Cobalt shrugs off arrests, resumes cyberattacks on banks
The arrest of several leaders of the Cobalt cybergang, including its leader, has not stopped the group from launching additional attacks with the most recent being tracked late last week.
The research firm Group-IB is reporting some bank employees in Russia and the Commonwealth of Independent States received phishing emails supposedly from a “leading antivirus company” that stated the bank’s computers were in violation of the law. The email goes on to say the recipient must download the attachment and read the document, which then infected the bank’s computer system with malware.
Whoever is now leading Cobalt did not make it hard for Group-IB to trace the emails.
“Group-IB experts found a connection between the emails and Cobalt quite quickly: the unique Trojan “Coblnt”, which has been in the inventory of the group since the end of December 2017, was involved in the attack. The emails were sent from a domain titled “kaspersky-corporate[.]com. Upon review, it was discovered that this domain name was registered by a person with the same name as with previously registered domains for Cobalt attacks,” the report states.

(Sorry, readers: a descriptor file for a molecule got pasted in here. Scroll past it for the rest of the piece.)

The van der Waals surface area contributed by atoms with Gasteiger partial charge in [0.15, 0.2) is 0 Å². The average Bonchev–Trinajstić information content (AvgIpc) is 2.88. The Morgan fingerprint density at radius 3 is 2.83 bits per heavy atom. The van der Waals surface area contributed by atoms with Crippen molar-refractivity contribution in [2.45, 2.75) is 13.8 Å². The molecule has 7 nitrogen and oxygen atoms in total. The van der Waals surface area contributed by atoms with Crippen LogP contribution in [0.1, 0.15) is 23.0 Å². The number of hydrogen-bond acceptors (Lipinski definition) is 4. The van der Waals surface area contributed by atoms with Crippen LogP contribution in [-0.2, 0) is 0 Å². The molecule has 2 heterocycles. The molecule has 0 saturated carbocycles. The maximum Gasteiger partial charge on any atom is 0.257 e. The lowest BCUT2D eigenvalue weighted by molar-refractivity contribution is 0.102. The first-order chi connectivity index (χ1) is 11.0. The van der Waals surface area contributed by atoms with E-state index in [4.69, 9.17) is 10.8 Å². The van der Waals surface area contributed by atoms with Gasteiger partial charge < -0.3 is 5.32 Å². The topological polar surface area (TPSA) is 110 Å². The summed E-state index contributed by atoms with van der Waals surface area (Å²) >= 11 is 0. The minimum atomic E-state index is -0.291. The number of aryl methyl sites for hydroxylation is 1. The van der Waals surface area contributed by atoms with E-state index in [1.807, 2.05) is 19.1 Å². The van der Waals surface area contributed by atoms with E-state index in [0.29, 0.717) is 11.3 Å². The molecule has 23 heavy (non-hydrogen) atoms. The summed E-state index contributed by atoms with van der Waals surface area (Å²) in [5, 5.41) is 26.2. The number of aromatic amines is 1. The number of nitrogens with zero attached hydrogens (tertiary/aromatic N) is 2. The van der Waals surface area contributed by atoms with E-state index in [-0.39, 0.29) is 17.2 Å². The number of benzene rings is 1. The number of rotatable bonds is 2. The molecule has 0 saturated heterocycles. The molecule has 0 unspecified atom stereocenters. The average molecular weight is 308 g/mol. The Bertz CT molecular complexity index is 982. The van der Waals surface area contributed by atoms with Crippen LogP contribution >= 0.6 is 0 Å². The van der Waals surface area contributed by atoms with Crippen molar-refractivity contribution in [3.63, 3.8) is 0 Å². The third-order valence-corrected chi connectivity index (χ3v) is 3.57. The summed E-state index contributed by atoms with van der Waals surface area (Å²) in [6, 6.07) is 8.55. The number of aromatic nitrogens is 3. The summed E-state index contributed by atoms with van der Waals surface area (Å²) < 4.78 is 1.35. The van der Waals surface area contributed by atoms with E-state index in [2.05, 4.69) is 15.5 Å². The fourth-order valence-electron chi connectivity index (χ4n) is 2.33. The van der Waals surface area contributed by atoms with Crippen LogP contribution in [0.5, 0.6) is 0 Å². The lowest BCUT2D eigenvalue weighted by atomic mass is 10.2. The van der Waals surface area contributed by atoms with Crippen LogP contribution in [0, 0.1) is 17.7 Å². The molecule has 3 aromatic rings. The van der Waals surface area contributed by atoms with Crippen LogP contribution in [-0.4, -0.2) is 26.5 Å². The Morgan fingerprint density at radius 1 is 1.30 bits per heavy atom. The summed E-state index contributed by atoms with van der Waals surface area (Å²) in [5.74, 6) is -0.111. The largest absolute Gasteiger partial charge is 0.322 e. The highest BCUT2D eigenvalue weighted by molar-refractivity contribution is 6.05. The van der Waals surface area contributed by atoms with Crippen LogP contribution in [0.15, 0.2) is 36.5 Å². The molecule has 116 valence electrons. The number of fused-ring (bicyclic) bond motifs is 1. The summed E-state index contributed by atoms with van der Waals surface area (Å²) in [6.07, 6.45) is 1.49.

The use of a cybersecurity company is a new twist, and the new Cobalt members may also still be learning their trade as the first batch of phishing emails did not include the malware payload. An error that was corrected.
Another outlier is the emails were written in English so may have been targeting western-owned banks, Group-IB said. Otherwise, the email itself was well crafted.
During the time Cobalt was previously active, Group-IB credited it with hitting 100 banks in 40 countries, including Russia, the UK, the Netherlands, Spain, Romania, Belarus, Poland, Estonia, Bulgaria, Georgia, Moldova, Kyrgyzstan, Armenia, Taiwan and Malaysia and stealing an estimated 1 billion Euros.